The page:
Mexico’s natural gas market continues to evolve rapidly. New pipelines are being built to move increasing volumes of U.S.-sourced gas to Mexican power plants, industrial customers and other end users. Gas exports from the U.S. to Mexico already average 4.5 Bcf/d and those volumes are sure to rise as more pipelines and power plants come online. Just as important, the government of Mexico has been taking aggressive steps to undo what had been state-owned Petróleos Mexicanos’s (Pemex) near-monopoly on gas pipeline capacity and to encourage a large and diverse group of gas marketers to enter the fray. Today, we examine ongoing efforts to increase transparency, pipeline access and competition in the gas market south of the border, and look at how Comisión Federal de Electricidad’s (CFE) marketing affiliate, CFEnergía, is growing its gas marketing business within Mexico.
We last looked at Mexico’s gas infrastructure in Rio, where we took a deep dive into the Nueces header being built for CFE at the Agua Dulce Hub in South Texas. We also wrote about the status of gas pipelines in Mexico as well as the header system that was built by Energy Transfer Partners for CFE at West Texas’s Waha Hub in Part 4 of our Waha blog series, “It Was Good Living With You, (W)aha.” Both of those blogs were mostly focused on the pipeline infrastructure being built on both sides of the border to facilitate increased exports of gas from the U.S. at the Texas/Mexico border. However, structural changes have also been taking place within Mexico that are impacting how gas is bought and sold within the country. There are currently about 10 large capacity holders and almost two dozen smaller players actively marketing gas within Mexico. Although activity remains in a nascent phase compared to the U.S. market, the market in Mexico is developing along a path similar to its northern neighbor. In this blog, we detail the efforts of one of the largest current players in the Mexico natural gas market, CFE’s marketing affiliate, CFEnergía.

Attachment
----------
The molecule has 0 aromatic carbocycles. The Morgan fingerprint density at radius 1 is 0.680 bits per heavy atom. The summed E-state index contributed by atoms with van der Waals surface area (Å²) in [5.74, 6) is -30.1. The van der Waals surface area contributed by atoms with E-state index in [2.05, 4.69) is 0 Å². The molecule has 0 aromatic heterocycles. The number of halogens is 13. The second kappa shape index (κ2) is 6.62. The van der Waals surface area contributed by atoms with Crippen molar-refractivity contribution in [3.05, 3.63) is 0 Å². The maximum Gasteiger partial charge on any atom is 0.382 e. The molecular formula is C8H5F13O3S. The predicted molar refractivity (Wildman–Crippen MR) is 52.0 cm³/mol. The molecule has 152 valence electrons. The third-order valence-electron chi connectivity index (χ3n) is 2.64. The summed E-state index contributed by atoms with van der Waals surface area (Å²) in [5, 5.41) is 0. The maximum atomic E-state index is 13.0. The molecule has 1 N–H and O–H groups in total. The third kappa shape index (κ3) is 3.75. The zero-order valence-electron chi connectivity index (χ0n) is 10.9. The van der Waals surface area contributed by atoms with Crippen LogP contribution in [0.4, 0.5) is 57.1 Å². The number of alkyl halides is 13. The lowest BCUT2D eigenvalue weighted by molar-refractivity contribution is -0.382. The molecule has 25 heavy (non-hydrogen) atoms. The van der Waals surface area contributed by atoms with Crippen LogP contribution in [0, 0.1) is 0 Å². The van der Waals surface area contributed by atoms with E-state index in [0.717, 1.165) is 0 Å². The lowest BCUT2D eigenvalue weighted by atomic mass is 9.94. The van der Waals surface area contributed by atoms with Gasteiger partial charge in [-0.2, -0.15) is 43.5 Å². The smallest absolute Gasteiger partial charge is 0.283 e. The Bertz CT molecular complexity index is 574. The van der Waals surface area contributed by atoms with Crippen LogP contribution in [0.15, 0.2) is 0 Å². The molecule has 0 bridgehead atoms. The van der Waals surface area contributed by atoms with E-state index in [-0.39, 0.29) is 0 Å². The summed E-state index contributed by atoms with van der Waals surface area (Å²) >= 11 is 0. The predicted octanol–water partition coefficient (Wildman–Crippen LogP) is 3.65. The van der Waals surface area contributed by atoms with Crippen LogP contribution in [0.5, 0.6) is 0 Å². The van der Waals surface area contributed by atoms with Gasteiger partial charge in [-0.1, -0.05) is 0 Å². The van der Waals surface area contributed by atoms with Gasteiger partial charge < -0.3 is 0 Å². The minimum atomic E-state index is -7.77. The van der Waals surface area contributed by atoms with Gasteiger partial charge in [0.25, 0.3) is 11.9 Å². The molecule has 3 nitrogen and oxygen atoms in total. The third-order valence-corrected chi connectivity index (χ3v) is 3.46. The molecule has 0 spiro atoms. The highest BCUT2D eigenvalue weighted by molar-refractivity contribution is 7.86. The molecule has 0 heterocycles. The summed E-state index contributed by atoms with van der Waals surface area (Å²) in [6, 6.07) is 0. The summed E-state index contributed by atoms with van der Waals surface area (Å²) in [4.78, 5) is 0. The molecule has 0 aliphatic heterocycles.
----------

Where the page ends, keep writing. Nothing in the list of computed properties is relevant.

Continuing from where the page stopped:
Evolution of Mexico’s Natural Gas Transport Market
Prior to Mexico’s energy reform measures passed in 2013, almost all of the natural gas transport capacity within Mexico was owned by Pemex. Most of the pipeline system was also operated by Pemex and just about anyone looking to buy natural gas not only had to coordinate their efforts through that company but pay the going price for natural gas. This was usually a price called First Hand Sales (FHS) that was based on the Houston Ship Channel (HSC) and other South Texas indices, such as Tennessee Zone 0 South and Texas Eastern South Texas. Pemex only sold a “bundled price,” which basically meant that customers would have to pay the FHS formula to Pemex and pay for gas transport but have no rights on their transport. If a customer had operational issues for taking the gas, the only entity that could buy the gas was Pemex, and if a customer was short, the only one who could sell extra gas to the customer was Pemex. In a few isolated cases, other marketers could own capacity in Mexico in privately owned pipelines — one example being Sempra Energy’s contracts to supply much of CFE’s needs in Baja California. However, that type of arrangement was rare and only existed in Sempra’s case because the Baja California natural gas pipelines were not interconnected with the old Pemex system (then referred to as the National Gas Pipeline System) and received their supply entirely from pipelines on the U.S. side of the border.
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